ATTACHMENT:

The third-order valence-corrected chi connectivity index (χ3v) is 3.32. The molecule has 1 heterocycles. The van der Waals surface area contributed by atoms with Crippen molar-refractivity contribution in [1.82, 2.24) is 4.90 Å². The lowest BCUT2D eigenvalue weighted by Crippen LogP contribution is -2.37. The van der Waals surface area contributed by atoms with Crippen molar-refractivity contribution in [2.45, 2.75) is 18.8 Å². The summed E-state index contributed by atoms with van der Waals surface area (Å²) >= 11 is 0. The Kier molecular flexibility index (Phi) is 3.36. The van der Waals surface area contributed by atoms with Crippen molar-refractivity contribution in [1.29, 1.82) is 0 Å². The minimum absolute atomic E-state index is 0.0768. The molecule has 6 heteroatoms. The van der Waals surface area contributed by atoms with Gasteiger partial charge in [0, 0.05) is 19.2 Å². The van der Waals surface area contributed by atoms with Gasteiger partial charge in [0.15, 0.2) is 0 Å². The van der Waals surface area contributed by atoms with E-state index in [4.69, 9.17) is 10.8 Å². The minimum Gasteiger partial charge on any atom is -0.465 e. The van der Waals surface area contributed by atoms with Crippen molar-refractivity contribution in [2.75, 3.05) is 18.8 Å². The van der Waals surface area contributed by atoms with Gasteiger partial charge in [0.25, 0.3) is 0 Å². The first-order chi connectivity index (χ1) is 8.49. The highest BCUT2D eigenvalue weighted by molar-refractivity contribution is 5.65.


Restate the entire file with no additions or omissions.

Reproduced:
The third-order valence-corrected chi connectivity index (χ3v) is 3.32. The molecule has 1 heterocycles. The van der Waals surface area contributed by atoms with Crippen molar-refractivity contribution in [1.82, 2.24) is 4.90 Å². The lowest BCUT2D eigenvalue weighted by Crippen LogP contribution is -2.37. The van der Waals surface area contributed by atoms with Crippen molar-refractivity contribution in [2.45, 2.75) is 18.8 Å². The summed E-state index contributed by atoms with van der Waals surface area (Å²) >= 11 is 0. The Kier molecular flexibility index (Phi) is 3.36. The van der Waals surface area contributed by atoms with Crippen molar-refractivity contribution in [1.29, 1.82) is 0 Å². The minimum absolute atomic E-state index is 0.0768. The molecule has 6 heteroatoms. The van der Waals surface area contributed by atoms with Gasteiger partial charge in [0, 0.05) is 19.2 Å². The van der Waals surface area contributed by atoms with Gasteiger partial charge in [0.15, 0.2) is 0 Å². The van der Waals surface area contributed by atoms with E-state index in [4.69, 9.17) is 10.8 Å². The minimum Gasteiger partial charge on any atom is -0.465 e. The van der Waals surface area contributed by atoms with Crippen molar-refractivity contribution in [2.75, 3.05) is 18.8 Å². The van der Waals surface area contributed by atoms with Gasteiger partial charge in [0.25, 0.3) is 0 Å². The first-order chi connectivity index (χ1) is 8.49. The highest BCUT2D eigenvalue weighted by molar-refractivity contribution is 5.65.